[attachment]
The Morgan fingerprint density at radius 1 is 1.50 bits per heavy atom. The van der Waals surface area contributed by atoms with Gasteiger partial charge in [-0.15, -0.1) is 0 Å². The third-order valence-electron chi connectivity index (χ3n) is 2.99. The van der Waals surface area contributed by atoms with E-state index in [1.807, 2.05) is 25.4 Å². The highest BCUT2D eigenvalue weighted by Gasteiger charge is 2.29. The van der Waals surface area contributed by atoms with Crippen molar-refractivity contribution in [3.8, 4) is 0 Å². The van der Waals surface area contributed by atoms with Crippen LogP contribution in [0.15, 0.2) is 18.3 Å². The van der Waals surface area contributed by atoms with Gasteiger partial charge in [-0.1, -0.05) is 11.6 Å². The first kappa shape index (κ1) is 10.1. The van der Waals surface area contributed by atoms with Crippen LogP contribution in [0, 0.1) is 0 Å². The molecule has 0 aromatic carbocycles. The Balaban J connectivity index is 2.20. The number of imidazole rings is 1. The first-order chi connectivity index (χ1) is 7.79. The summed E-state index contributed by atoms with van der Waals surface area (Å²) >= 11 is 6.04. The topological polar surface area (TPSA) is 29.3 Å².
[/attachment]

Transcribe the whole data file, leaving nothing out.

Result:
The Morgan fingerprint density at radius 1 is 1.50 bits per heavy atom. The van der Waals surface area contributed by atoms with Gasteiger partial charge in [-0.15, -0.1) is 0 Å². The third-order valence-electron chi connectivity index (χ3n) is 2.99. The van der Waals surface area contributed by atoms with E-state index in [1.807, 2.05) is 25.4 Å². The highest BCUT2D eigenvalue weighted by Gasteiger charge is 2.29. The van der Waals surface area contributed by atoms with Crippen molar-refractivity contribution in [3.8, 4) is 0 Å². The van der Waals surface area contributed by atoms with Crippen LogP contribution in [0.15, 0.2) is 18.3 Å². The van der Waals surface area contributed by atoms with Gasteiger partial charge in [-0.1, -0.05) is 11.6 Å². The first kappa shape index (κ1) is 10.1. The van der Waals surface area contributed by atoms with Crippen LogP contribution in [0, 0.1) is 0 Å². The molecule has 0 aromatic carbocycles. The Balaban J connectivity index is 2.20. The number of imidazole rings is 1. The first-order chi connectivity index (χ1) is 7.79. The summed E-state index contributed by atoms with van der Waals surface area (Å²) >= 11 is 6.04. The topological polar surface area (TPSA) is 29.3 Å².